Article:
Invisible Women: Exposing Data Bias in a World Designed for Men

Invisible Women: Exposing Data Bias in a World Designed for Men

By Caroline Criado Perez

Vintage Books (2019)

Book Review

Although women make up over 50% of the global population, under patriarchy there’s a perverse tendency for political and social institutions to regard “male” as the default sex and “female” as an aberration. The result, according to author Caroline Criado Perez, is major suffering for women in three main primary areas 1) society’s failure to accommodate major ways women’s bodies are different from men’s, 2) society’s failure to acknowledge the vast amount of unpaid work women perform, and 3) society’s failure to address the ubiquitous threat of male violence against women.

The most serious threat to women’s lives occurs in the medical and military/security area, owing to the failure of doctors and military planners to appreciate distinct features of women’s anatomy and physiology. Perez cites research revealing that doctors (of both sexes) continually misdiagnosis life threatening illness in women as “hysterical” or “in their head.” They still fail to recognize that many common illnesses (for example heart attacks*) present differently in women.

Women’s health (and lives) are also seriously jeopardized by military and police regulations that fail to account for women’s physical differences. Among the most striking examples are the frequent pelvic fractures female recruits suffer. According to Perez, this stems from requirements they match the stride length set by men and carry rucksacks (designed for men), with ill-fitting straps that lack padded hip belts. Their masks and boots (women’s feet are narrower and have higher arches than men’s) don’t fit, either. Nor do their rubber gloves, which frequently get caught in machinery.

There is also a deplorable lack of funding for start-ups and research related to women-specific medical conditions.**

The issue of women’s invisible unpaid labor has (mainly child care and elder care) been a bugbear of the feminist movement for nearly 40 years. However I was previously unaware that the world’s elite economic institutions (eg World Bank, IMF) made the deliberate decision to exclude unpaid work from GDP.

They claimed it was “too difficult to measure.” However Perez asserts unpaid labor is very easy to measure with “time-use” surveys. Thanks to the growing popularity of major all-volunteer projects like Wikipedia and Open Source software, economists are finally acknowledging the importance of unpaid work, as well as employing “time-use” surveys to measure it.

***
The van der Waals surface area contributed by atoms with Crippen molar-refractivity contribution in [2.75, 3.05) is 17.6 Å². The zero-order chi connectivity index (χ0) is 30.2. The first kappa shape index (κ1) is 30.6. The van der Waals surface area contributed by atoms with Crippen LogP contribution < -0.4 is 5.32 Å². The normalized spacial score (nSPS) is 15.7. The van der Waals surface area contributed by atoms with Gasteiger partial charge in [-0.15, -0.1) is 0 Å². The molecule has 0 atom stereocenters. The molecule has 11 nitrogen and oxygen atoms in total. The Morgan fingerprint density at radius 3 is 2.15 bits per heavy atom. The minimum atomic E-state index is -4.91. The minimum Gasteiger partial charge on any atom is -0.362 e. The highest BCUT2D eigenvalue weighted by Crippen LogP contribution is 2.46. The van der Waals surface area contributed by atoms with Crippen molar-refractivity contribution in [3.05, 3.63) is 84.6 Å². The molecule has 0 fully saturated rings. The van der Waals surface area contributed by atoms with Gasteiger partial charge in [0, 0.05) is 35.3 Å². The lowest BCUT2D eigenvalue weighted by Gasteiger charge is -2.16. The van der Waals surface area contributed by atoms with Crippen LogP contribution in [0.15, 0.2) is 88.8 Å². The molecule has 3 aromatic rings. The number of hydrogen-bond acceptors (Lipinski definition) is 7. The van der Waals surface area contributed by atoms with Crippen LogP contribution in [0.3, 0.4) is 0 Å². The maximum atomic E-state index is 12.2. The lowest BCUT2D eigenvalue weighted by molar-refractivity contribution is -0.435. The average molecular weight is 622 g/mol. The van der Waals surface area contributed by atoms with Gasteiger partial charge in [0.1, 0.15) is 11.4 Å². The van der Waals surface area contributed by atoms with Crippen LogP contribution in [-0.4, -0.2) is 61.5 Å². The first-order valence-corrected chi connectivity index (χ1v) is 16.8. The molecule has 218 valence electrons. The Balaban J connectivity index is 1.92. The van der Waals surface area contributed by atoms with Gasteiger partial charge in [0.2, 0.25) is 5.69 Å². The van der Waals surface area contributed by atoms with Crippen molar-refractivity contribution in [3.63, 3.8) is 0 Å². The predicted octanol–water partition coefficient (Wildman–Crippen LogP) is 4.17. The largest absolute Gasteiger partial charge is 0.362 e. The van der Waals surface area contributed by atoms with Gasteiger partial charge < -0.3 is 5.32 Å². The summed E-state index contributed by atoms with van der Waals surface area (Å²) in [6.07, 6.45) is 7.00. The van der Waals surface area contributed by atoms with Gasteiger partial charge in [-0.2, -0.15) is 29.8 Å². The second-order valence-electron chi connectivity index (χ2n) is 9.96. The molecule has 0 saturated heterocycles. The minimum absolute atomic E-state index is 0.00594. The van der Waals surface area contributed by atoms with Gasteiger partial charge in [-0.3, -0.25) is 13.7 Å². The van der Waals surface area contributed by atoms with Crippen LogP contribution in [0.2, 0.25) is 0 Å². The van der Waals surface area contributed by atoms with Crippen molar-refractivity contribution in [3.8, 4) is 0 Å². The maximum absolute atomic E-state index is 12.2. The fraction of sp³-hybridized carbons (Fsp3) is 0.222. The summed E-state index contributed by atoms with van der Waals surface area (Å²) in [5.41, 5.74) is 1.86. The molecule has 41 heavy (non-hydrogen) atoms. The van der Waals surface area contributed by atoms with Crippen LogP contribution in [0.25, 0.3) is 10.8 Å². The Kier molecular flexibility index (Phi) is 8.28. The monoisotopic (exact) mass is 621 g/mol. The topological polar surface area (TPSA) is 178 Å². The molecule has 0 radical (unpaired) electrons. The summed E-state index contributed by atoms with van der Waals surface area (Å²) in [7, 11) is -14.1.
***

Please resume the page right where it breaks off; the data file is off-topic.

The result, according to Perez, was the discovery that significant GDP growth starting in the late 70s largely resulted from more women getting paid for previously unpaid work (eg child and elder care). Likewise, the decline in GDP growth stemming from post-2008 global austerity cuts reflected women’s women’s withdrawal from the labor market to perform child and elder care. They had no choice when most industrialized countries drastically downsized publicly funded care programs.

In discussing her third major area of concern (the ubiquitous threat of male violence), Perez addresses many of the same issues as Leslie Kern highlights in Feminist City, mainly related to fear and risk of violence women experience when they use public transport or enter certain city spaces on their own.


*With heart attacks, women are more likely to present with stomach pain and nausea (in contrast to the chest pain in men). Additionally, women’s ECGs tend to be inconclusive and their angiograms tend to be negative because their heart attacks are less likely to be caused by occlusion (closed-off coronary arteries). Because doctors are slow to diagnose heart attacks in women, they make up only 25% of patients receiving life-saving percutaneous coronary interventions (eg stents).